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FEC signals it will not regulate political social media influencers

Dec 7, 2023
Illustration of a hand touching a phone with a dollar bill on the screen

Illustration: Sarah Grillo/Axios

The Federal Elections Commission is not expected to require disclosure when social media influencers are paid to promote political causes and candidates, per a draft final rule published by the agency on Thursday.

Why it matters: Social media influencers can continue to be paid to promote politics without a federal disclosure requirement, a move which some will applaud as a win for free speech but others will consider a blow to transparency in elections.

  • Most social media platforms require their own sort of disclosure for such content, but enforcement of these rules varies and political advertising can slip through the cracks even on platforms that have banned it.
  • Influencers can also decide themselves if they want to disclose if they've been paid to promote something political. But they won't have to.

Details: The commission considered whether the definitions of "public communication" and "internet public communication" should include political paid influencer content.

  • The FEC’s draft rule does contain revised definitions for those two terms if an advertiser pays a platform for the influencer's content to be boosted or more widely distributed (a promoted ad on Instagram, for example). That will require disclosure, per the draft rule.
  • But there will be no new requirements for influencers posting to their own account on behalf of a political cause or candidate for a fee, without the aforementioned paid boosting.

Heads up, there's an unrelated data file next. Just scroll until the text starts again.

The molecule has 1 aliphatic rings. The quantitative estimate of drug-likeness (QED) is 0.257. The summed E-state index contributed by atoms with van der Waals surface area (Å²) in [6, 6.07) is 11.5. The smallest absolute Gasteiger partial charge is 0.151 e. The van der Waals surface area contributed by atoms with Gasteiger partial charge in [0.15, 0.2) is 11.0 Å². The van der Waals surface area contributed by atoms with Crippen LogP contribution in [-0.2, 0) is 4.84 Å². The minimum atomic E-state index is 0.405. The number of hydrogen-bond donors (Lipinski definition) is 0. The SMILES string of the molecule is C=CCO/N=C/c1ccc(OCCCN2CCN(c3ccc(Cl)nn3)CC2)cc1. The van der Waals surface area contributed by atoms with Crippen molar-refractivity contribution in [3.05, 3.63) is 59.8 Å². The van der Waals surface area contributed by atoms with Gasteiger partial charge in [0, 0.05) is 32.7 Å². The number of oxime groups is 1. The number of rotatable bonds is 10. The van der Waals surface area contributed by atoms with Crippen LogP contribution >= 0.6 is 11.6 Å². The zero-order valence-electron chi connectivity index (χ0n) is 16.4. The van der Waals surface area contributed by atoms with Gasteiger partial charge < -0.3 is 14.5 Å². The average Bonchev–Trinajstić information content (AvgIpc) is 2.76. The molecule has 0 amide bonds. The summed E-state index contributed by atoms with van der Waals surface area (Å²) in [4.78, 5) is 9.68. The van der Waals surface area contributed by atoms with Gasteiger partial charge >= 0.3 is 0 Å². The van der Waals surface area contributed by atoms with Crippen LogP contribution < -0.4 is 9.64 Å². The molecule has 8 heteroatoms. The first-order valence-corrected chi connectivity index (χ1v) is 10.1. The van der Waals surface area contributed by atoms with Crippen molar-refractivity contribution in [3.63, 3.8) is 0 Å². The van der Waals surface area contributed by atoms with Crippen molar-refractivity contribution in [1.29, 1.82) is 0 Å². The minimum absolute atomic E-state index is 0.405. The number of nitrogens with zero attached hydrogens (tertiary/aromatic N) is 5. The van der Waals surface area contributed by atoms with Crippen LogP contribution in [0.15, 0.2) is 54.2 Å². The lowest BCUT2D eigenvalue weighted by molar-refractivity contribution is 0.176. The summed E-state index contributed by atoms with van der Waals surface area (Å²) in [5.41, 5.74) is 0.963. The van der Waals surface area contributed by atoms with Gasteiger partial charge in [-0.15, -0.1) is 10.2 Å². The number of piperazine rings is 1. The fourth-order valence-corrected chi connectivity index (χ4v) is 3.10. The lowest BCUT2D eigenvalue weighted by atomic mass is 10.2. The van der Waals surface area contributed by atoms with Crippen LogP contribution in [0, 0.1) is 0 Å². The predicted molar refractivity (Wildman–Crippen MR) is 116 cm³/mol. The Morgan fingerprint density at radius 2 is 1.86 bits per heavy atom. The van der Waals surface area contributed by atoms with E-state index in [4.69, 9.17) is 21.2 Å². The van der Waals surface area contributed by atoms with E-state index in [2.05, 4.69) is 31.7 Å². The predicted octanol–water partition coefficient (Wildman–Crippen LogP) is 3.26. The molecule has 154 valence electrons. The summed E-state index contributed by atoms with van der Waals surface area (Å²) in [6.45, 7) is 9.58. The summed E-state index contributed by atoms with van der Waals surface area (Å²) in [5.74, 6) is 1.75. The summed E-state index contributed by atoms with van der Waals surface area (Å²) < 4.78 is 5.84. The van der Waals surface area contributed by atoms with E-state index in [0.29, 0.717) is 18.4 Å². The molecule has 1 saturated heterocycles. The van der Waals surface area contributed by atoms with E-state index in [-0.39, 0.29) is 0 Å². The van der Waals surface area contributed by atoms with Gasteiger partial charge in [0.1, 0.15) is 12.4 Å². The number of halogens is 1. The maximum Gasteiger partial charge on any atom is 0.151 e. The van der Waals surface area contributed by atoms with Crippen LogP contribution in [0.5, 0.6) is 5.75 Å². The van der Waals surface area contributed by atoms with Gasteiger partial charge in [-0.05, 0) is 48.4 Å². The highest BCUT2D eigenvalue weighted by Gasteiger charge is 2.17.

What they're saying: "This rulemaking is a win for free speech on the internet. By limiting its disclaimer regulations only to traditional paid ads, the FEC is reaffirming its longstanding exemption for political activity online," Republican Commissioner Sean Cooksey told Axios in an exclusive statement.

Context: Those pushing for federal disclosure requirements for influencers have argued that regulation is key to transparency in the digital age for democracy.

  • "Many influencers are professionals — and they constitute a burgeoning, highly profitable, industry," media researchers from the University of Texas wrote in an op-ed in March. "Political constituents who use social media platforms should have a right to know if someone who talks to them about a political position received money to do so."
  • Influencers have been popping up in elections on both sides of the aisle. Mike Bloomberg paid influencers to post memes on his campaign's behalf in 2020. Political action committees paid influencers to promote causes throughout the 2022 election season, and influencers rallied behind Republican Attorney General Ken Paxton when he was impeached.

What's next: The FEC will vote to adopt the rule next week, and it is expected to pass, per a person familiar with the agency.

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